From a regulatory perspective, it has been a bumpy couple of years for N-acetylcysteine (NAC)—although the science of this well-researched amino acid was never in question. In this article, I’m going to review the science of NAC, as well as its erstwhile and current regulatory status. Let’s start with the science.
The Science of NAC
NAC is a derivative of the amino acid L-cysteine. It has several important functions, including its role as an antioxidant, and its roles in supporting immune function and expelling mucus from the body—in addition to its role in stimulating the synthesis of, and being a precursor to, glutathione. In fact, NAC effectively crosses the cell membrane, where it is converted to cysteine and then glutathione.1 At this point, it can play a role in the detoxification process.
Fat soluble toxins cannot be excreted without undergoing transformation (detoxification) in the liver so that they can become water soluble. Essentially, toxic compounds are conjugated (attached) to molecules such as glutathione to render them more water soluble, and suitable for excretion via the intestinal tract.2 Since NAC promotes glutathione synthesis, it also promotes the glutathione conjugation pathway of detoxification. Research has demonstrated that NAC can effectively support liver detox mechanisms.3 This includes efficacy for excretion of a broad range of toxic compounds.4 Furthermore, animal research has also shown that NAC reduced the cytokine (inflammatory substance) secretion from some of the particulate pollution which in turn caused lung inflammation.5
Antioxidant & Immune Function
NAC is an effective antioxidant in its own right, as well as precursor to glutathione, which is also a powerful antioxidant scavenger of free radicals.6 While certain free radicals and reactive oxygen species (ROS) reduce intracellular and extracellular concentrations of glutathione, NAC is a very efficient way to replenish glutathione and reduce damage caused by free radicals/ROS.7 In addition, human clinical research in 262 subjects of both sexes demonstrated that supplementing with NAC was effective in promoting cell-mediated immunity when used for six months.8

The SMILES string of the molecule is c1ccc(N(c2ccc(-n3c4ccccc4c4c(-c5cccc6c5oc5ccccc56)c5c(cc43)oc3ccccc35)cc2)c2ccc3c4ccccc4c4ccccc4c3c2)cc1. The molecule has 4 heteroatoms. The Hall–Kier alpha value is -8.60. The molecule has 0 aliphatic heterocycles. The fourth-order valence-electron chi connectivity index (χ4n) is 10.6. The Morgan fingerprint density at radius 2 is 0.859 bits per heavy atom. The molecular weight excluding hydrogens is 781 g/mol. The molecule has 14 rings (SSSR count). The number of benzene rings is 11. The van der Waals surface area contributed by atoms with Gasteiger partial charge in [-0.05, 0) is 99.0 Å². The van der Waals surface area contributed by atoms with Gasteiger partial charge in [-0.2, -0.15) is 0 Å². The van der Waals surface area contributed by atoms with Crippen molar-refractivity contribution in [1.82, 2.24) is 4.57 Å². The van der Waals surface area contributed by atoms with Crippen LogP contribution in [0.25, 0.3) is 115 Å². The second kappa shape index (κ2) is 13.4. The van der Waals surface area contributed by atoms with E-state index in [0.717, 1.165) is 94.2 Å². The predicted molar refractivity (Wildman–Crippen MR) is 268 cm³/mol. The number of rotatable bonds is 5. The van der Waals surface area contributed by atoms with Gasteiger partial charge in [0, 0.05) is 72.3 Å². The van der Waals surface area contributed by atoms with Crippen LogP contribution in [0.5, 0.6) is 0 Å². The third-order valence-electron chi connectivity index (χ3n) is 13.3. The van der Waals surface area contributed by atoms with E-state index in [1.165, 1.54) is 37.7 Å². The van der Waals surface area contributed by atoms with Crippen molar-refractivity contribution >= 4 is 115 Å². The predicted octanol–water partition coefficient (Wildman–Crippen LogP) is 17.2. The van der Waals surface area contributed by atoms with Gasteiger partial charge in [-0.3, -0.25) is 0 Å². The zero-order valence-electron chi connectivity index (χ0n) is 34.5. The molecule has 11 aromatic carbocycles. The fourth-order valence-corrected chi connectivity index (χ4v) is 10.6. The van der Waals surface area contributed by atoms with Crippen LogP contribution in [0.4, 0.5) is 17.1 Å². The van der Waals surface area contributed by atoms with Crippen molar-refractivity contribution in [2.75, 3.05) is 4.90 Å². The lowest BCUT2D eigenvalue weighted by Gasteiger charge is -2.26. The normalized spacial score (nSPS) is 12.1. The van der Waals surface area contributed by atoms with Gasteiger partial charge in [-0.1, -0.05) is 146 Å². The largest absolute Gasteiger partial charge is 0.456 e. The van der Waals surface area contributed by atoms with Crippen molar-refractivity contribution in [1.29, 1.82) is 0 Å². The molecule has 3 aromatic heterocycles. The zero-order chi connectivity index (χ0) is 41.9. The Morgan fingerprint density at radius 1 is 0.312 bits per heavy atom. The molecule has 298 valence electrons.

Expelling Mucus From the Body
NAC has mucolytic properties—meaning that it can help to break down mucus. This makes it easier for the body to expel the mucus and reduce the frequency with which it needs to be expelled.9-10 This has been demonstrated by supplementing with NAC in human clinical research, including with COPD patients and those with bronchitis.11-13
The Regulatory Status of NAC
Given the science of NAC, it is no surprise that an FDA (U.S. Food and Drug Administration) warning letter about NAC caused such consternation. The warning letter was issued in August of 2020, and stated NAC was excluded from the definition of a dietary supplement. Their reason for this is that NAC was previously approved as a drug by FDA to treat liver side effects from an overdose of Tylenol (acetaminophen)—although NAC is given as an injection in this case, which is clearly not a dietary supplement delivery form—and more recently as a mucolytic agent in respiratory diseases.14 The FDA also indicated that, to their knowledge, NAC hadn’t been previously marketed as a food or supplement prior to FDA’s approval of it as a drug.
That being said, in the Old Dietary Ingredient List published by United Natural Products Alliance (UNPA), NAC is indeed identified as an old dietary ingredient marketed in the United States before Oct. 15, 1994. Nevertheless, even after the FDA warning letter, the dietary supplement industry continued to market NAC products to consumers without any apparent objection from the FDA, with the exception of those companies who were marketing it as a hangover remedy or making other egregious claims.
The Amazon Reaction
Subsequently, Amazon’s AI system recently identified some products containing NAC as disallowed for sale on their site. This action created further anxiety within the industry. This issue was discussed in a UNPA meeting that took place on April 22, 2021, causing the organization to look further into the issue and open a line of communication with Amazon.
FDA’s Guidance Document on NAC
Two years to the month after the FDA’s warning letter, the FDA issued “Policy Regarding N-acetyl-L-cysteine: Guidance for Industry.” In the guidance document, FDA stated: “…we are considering initiating rulemaking under section 201(ff)(3)(B) of the FD&C (Food, Drug & Cosmetic) Act to permit the use of NAC in or as a dietary supplement (i.e., to provide by regulation that NAC is not excluded from the definition of dietary supplement). If, among other considerations, FDA does not identify safety-related concerns as we continue our review of the available data and information, we are likely to propose a rule providing that NAC is not excluded from the definition of dietary supplement.”